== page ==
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Archive for April, 2020

Jo 23Things have changed a little on the communication front since our children were young. Back then, we did not even have a home phone—or a TV until our oldest child was eight. And there were certainly no mobile phones or computers around. Instead, we read, enjoyed music and played games. And I also wrote many long letters, particularly to the grandparents interstate.

But the other day, within the space of a few hours, I accessed several means of communication that are now commonplace. I began by emailing on my laptop. Then I checked my Facebook posts. Next, I wrote and scheduled my weekly online blog. Soon after, my mobile rang—and it was a friend who lives in another town wanting to talk, as her husband is ill. Later, she put me on speaker phone so her husband could also hear, as I prayed for them both.

That afternoon, I sat at my laptop and ‘attended’ a friend’s funeral, livestreamed from a chapel in a cemetery on the other side of Sydney. No, it was not the same as being present, but at least I could join in to some degree as those close to him said goodbye to our friend.

Not long after, I managed to turn up at a family birthday party via Zoom—that day, our oldest granddaughter turned seventeen. This was a new experience for me, but how amazing to be able to see all our family members in their respective homes and to chat to one another! We  tried, with mixed success, to sing Happy Birthday together, as the candles were lit, then watched longingly as our granddaughters consumed that enticing looking ice cream cake right before our eyes!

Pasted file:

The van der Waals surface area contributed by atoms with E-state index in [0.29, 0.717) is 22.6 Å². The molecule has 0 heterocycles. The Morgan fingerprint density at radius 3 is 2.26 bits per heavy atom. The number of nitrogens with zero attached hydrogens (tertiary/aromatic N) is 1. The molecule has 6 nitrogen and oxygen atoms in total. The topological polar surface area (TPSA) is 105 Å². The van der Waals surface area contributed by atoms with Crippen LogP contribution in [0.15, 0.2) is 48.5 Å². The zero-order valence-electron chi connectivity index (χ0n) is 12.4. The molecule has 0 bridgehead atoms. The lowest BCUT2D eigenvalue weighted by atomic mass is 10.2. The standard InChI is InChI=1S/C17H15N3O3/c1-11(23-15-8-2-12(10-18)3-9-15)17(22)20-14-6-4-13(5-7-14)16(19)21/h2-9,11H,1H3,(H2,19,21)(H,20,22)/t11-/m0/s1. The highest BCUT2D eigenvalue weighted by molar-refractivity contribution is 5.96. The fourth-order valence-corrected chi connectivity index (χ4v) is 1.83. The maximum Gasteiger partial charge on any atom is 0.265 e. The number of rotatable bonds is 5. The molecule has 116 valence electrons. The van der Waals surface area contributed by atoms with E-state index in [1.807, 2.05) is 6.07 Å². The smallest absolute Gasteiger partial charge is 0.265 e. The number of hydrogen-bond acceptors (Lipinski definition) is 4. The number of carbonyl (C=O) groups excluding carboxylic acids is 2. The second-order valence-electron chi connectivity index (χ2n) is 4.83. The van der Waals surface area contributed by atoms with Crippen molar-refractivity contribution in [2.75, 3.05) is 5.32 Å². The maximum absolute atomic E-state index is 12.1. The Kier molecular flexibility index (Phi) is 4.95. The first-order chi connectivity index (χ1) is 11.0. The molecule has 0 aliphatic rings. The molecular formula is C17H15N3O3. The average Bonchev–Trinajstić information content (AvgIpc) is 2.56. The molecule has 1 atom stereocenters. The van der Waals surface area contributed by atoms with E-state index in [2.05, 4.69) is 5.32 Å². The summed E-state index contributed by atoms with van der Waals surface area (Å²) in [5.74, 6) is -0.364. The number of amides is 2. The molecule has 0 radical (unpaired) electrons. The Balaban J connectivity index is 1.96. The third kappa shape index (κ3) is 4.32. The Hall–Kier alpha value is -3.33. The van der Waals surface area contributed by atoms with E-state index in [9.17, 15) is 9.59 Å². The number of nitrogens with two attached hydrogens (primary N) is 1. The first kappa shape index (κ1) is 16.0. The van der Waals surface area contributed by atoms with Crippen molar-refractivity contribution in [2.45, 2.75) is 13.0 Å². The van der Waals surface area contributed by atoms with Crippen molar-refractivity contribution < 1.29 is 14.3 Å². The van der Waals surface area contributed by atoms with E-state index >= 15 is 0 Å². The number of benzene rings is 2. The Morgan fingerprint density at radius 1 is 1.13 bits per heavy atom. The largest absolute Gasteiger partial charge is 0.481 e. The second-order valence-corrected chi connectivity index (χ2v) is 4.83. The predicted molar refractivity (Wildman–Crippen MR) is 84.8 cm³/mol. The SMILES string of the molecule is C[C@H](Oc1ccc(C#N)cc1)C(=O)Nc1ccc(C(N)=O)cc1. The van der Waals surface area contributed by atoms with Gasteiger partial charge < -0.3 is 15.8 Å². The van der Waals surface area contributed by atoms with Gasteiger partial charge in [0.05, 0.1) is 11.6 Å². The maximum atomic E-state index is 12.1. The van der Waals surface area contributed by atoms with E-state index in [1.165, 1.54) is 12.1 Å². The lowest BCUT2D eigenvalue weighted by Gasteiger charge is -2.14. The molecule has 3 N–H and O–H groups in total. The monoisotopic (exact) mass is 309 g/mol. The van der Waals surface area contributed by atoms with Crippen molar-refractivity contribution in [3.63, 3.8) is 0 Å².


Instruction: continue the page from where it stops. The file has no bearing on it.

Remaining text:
Two days later, we ‘attended’ our church’s online service, pre-recorded and available on YouTube, which we watched on our TV in the comfort of our lounge. Then I accessed another service being livestreamed from a friend’s church. This past week too, I talked with another friend whose son’s recent wedding was livestreamed to all the wedding guests elsewhere, including interstate and overseas, then later enjoyed seeing the wedding photos sent to my mobile.

I am so glad we have all these wonderful means of communication in this time of isolation in particular. But some do take a bit of getting used to—and not everyone has a tech-savvy husband nearby like I do who can rescue me! Yet however much knowledge we have, sometimes those connections just do not work, do they? Sometimes, the mobile phone or Skype or Zoom reception can be poor in our area. Or sometimes, the person we wish to contact is simply unavailable.

And that’s why, as I sit quietly reading my Bible and talking with God, I am so grateful God is always there and always accessible, always listening and always ready to respond in love. No technical devices are needed. Instead, we can communicate heart to heart and spirit to Spirit with our loving Lord, wherever we are and whatever is happening around us. Surely, nothing can be more amazing than that?